Rockets have a path to NBA streak record but eye a bigger prize

A pair of murals decorate the Toyota Center hallway outside the Houston Rockets' locker room, two floor-to-ceiling collages of photos and newspaper clips celebrating the franchise's most memorable accomplishments.

The first features the Rockets teams that won back-to-back titles in 1994 and 1995. It honors Hall of Fame center Hakeem Olajuwon, coach Rudy Tomjanovich and the rest of the Rockets from the teams that coined the "Clutch City" nickname and delivered the franchise's only two NBA championships.

The second is dedicated to the franchise-record 22-game winning streak, at the time the second-longest in NBA history, by the 2007-08 Rockets, led by Yao Ming and Tracy McGrady. There is no mention of that season's playoffs, when a stress fracture in Yao's foot sidelined him and the Utah Jazz eliminated Houston in the first round.

Those murals might have served as a reminder of the big picture, so to speak, for the current edition of the Rockets. But that's not necessary, as the Rockets collectively shrug at the relevance of the 17-game winning streak they're riding entering Friday night's road game against the Toronto Raptors, a clash between teams atop the standings in their respective conferences.

It's nice to have the longest winning streak in the NBA this season, but these Rockets don't want anything associated with the regular season to be the focal point of a future mural. They certainly aren't in the mood to celebrate right now. They're more concerned with getting the 16 playoff victories necessary to win the NBA title.

"We know with us that everything is about building for the playoffs," Rockets guard Chris Paul told ESPN, a sentiment echoed by the rest of the Rockets. "All this stuff is what it is. It's part of the process. We know what really matters for us."

Paul, whose decision last summer to join forces with James Harden gave the Rockets the chance to emerge as legitimate challengers to the Golden State Warriors, can point to personal experience. The LA Clippers had a 17-game winning streak during the 2012-13 season, Paul's first in Lob City, but bowed out in the first round, with Blake Griffin's ankle injury serving as an untimely factor.

Paul has referenced that Clippers' winning streak -- the ensuing playoff disappointment implied -- on a few occasions recently. But those conversations were with media members, not teammates, as a way of explaining why Paul won't get caught up in any hype about the streak.

"I don't think we talk about it at all," forward Trevor Ariza said before flunking a pop quiz on the length of the Rockets' winning streak, guessing a game low.

"It doesn't even cross my mind, I swear," forward P.J. Tucker said.

"We hoop, try to stay healthy, try to have fun and whatever happens, happens," Paul said. "We just try to stay in the moment. Stay in the moment, not try to think about all that stuff. Just keep hooping and leave all that other stuff for everybody else to talk about."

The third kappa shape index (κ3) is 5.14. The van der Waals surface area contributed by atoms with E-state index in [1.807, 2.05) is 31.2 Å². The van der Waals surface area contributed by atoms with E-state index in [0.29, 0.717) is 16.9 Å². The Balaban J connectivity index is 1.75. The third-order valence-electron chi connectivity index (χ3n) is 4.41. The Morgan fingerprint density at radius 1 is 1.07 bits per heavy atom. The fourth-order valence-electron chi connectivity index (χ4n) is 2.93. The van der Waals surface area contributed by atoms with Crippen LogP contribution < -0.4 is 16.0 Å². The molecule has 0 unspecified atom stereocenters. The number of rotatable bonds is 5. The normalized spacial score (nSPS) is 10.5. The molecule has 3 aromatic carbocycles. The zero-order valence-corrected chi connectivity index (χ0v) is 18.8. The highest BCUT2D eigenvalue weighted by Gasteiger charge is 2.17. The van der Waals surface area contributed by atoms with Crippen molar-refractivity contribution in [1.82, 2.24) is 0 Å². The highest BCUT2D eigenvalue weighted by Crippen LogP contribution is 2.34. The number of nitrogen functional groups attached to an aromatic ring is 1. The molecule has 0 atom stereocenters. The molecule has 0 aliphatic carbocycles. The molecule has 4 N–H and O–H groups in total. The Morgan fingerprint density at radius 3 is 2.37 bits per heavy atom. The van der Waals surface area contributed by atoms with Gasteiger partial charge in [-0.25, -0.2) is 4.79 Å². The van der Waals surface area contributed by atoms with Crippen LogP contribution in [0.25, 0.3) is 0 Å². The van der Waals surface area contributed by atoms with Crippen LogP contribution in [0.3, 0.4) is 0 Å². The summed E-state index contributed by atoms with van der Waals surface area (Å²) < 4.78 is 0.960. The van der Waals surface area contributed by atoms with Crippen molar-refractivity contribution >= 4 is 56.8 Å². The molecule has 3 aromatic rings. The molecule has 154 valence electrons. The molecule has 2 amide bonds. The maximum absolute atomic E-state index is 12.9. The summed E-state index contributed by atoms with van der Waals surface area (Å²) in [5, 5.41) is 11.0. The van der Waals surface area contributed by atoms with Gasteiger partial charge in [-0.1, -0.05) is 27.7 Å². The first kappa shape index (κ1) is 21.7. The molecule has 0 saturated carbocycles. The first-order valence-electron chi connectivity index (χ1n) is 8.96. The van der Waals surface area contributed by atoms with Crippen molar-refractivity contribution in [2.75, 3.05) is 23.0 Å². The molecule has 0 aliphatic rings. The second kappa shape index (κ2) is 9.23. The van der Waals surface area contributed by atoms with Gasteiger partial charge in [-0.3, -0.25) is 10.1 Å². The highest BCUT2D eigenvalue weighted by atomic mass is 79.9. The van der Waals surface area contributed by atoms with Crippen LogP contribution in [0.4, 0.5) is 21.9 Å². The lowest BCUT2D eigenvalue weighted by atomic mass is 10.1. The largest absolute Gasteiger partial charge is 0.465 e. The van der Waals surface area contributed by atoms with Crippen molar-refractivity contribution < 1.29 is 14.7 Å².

For those who want to look ahead, the Rockets are halfway to breaking the 1971-72 Los Angeles Lakers 33-game win streak record for the longest winning streak in NBA history; win No. 34 would come against the Lakers at Staples Center on April 10.

That record isn't the Rockets' goal, but there's no reason to dismiss the possibility. After all, Houston is a ridiculous 34-1 when Harden, Paul and center Clint Capela all play, with the lone loss coming by a two-point margin to the New Orleans Pelicans.

And a team that's "just out there swaggin' and hoopin'," as Harden put it after Wednesday's win over the Milwaukee Bucks, believes it's capable of running the table.

"If we get through these next few games without a loss," sixth man Eric Gordon said before the road trip that started Tuesday in Oklahoma City, "I don't really see us losing."

The Raptors, winners of 13 of the last 14 games, present a formidable obstacle. ESPN's Basketball Power Index considers Toronto a slight favorite in Friday's game due to having home-court advantage. It's the only time the Rockets will be BPI underdogs the rest of the regular season, according to ESPN Stats & Information research.

Houston has been BPI favorites in all but two games so far this season -- the exceptions coming in their two wins over the Warriors.

The Rockets' winning streak has allowed them to keep a slim edge on the Warriors in the fight for home-court advantage in the Western Conference finals, should the teams with the two best records in the NBA meet. Houston (51-13) has a half-game lead over the Warriors, and the Rockets own the tiebreaker by virtue of winning the regular-season series.

However, the consensus coming from the Rockets is that their focus needs to be firmly on themselves, on improving finer details, on putting themselves in position to peak in the postseason. Not looking ahead toward history. Not peeking over their shoulders at the Warriors.

"When I tell you that we don't even talk about it, we don't. We really don't, man," Tucker told ESPN. "Coach [Mike D'Antoni] talks about us obviously wanting to be first place and have home-court [advantage throughout the playoffs], but even more than that, we want to be on the same page as a team. We want to have that feeling going into the playoffs that we really think we can go in and win every single game we play.

"We think we have the best team, top to bottom, in the NBA. If we control us, everything we want will happen."